While assisting Colemans with setting up the produce department of its recently opened store, I had a taste of one of these challenges. Even though our plan was falling in place, we faced an enormous hurdle. The new store was scheduled to open on a Wednesday and the truckload of produce was due to arrive on Monday, which would have given us sufficient time to prepare and get all displays stocked. However, we received notice that high winds were preventing boats from loading trucks and sailing to the island.
Delayed by a full day, we had less than 24 hours to get the department completely set up for the opening. Needless to say, Tuesday was a harried day, but all personnel came together and accomplished the task.
Circumstances like this can occur at any moment on the island. Colemans sources its produce primarily from the Ontario Food Terminal in Toronto and from grower-shippers in Nova Scotia and Prince Edward Island. Product is shipped 1,687 miles from Toronto to the warehouse in Stephenville, NF, and then trucked an additional 481 miles to get as far as St. John's. Deliveries could take up to 60 hours.
The two people who make the Coleman's produce operation run on track are Byron Bellows, produce merchandiser, and Jason Sharpe, produce buyer. Mr. Bellows is responsible for the overall produce operations, and both men devote a lot of time preparing for any unforeseen circumstances. If an obstacle pops up, they more than likely have a contingency plan.
"Living on an island, deliveries can be very challenging," said Mr. Sharpe. "For example, the six-hour ferry crossing can sometimes become 36-48 hours depending on weather. The area known as 'Wreckhouse' just outside Port Aux Basque has had winds clocked in excess of 100 miles per hour and trucks have literally been blown off the road. The winds once even blew a train off the tracks. During the Easter holiday season last year, I loaded trucks in Toronto for two different day's arrivals at our warehouse only to have both trucks show up at 1 p.m. on Good Friday after the Easter business had passed. This was due to the ferry being stuck in the ice off shore for almost three days."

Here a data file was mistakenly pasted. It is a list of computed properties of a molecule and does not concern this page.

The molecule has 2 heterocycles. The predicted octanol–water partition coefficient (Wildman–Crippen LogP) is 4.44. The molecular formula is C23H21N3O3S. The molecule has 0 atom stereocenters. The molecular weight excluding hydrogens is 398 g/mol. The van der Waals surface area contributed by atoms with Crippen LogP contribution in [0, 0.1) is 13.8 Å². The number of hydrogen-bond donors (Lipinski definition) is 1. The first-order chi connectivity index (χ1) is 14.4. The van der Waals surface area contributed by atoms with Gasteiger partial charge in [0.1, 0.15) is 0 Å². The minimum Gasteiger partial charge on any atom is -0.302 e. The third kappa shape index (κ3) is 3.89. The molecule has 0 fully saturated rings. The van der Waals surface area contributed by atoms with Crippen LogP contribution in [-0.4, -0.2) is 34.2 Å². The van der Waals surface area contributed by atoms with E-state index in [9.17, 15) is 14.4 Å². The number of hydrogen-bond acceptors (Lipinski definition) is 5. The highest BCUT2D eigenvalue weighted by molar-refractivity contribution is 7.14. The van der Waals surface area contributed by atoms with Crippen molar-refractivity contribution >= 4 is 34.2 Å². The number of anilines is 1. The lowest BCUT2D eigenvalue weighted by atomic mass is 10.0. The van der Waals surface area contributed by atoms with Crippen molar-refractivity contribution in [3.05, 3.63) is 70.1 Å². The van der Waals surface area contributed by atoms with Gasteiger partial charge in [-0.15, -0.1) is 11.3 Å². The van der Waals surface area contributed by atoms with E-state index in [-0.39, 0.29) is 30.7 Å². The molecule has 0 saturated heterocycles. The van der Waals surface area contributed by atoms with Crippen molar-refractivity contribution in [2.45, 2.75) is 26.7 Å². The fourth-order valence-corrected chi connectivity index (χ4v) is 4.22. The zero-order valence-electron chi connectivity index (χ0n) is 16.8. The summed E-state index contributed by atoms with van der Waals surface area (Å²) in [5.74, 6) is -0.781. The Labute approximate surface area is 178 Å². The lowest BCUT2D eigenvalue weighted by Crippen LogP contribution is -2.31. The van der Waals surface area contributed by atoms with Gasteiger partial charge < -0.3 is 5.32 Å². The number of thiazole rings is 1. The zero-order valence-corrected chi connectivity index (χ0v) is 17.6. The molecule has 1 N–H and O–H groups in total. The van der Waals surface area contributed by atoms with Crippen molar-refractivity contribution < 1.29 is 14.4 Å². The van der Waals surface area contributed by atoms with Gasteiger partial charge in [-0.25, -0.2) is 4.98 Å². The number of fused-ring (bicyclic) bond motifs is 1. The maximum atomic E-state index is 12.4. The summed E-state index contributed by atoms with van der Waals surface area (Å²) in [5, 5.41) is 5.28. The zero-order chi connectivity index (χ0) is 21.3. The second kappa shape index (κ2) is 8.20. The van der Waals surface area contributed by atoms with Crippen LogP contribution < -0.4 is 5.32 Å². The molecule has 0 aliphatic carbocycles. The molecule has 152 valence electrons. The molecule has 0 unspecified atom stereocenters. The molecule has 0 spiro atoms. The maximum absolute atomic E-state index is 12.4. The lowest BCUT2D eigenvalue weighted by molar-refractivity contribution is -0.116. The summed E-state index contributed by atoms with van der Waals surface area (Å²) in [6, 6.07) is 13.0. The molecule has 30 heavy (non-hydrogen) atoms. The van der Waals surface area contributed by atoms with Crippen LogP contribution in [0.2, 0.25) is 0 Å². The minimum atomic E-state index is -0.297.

Mr. Bellows added, "My challenges are somewhat similar to Jason's in that the logistics of having fresh fruit and vegetables on the shelf at all times are very demanding. We don't have the advantages of being next door to the terminal market or a farm, so it's an art keeping produce alive and as fresh as possible for our valued customers. A picture-perfect produce department is a juggling act and a science. Predicting what will sell at any given time is also another challenge, because running short on product can mean lengthy timelines to get back on track."
Coleman's has developed into a strong, forward-looking retail chain with the recent inauguration of its newest modern supermarket. It was put together by a creative, enthusiastic team of people who rely on their own ingenuity and one another.
One thing is for sure: Newfoundlanders are very devoted to family, friends and hard work. They're so warmhearted, I feel as though I've known them all my life.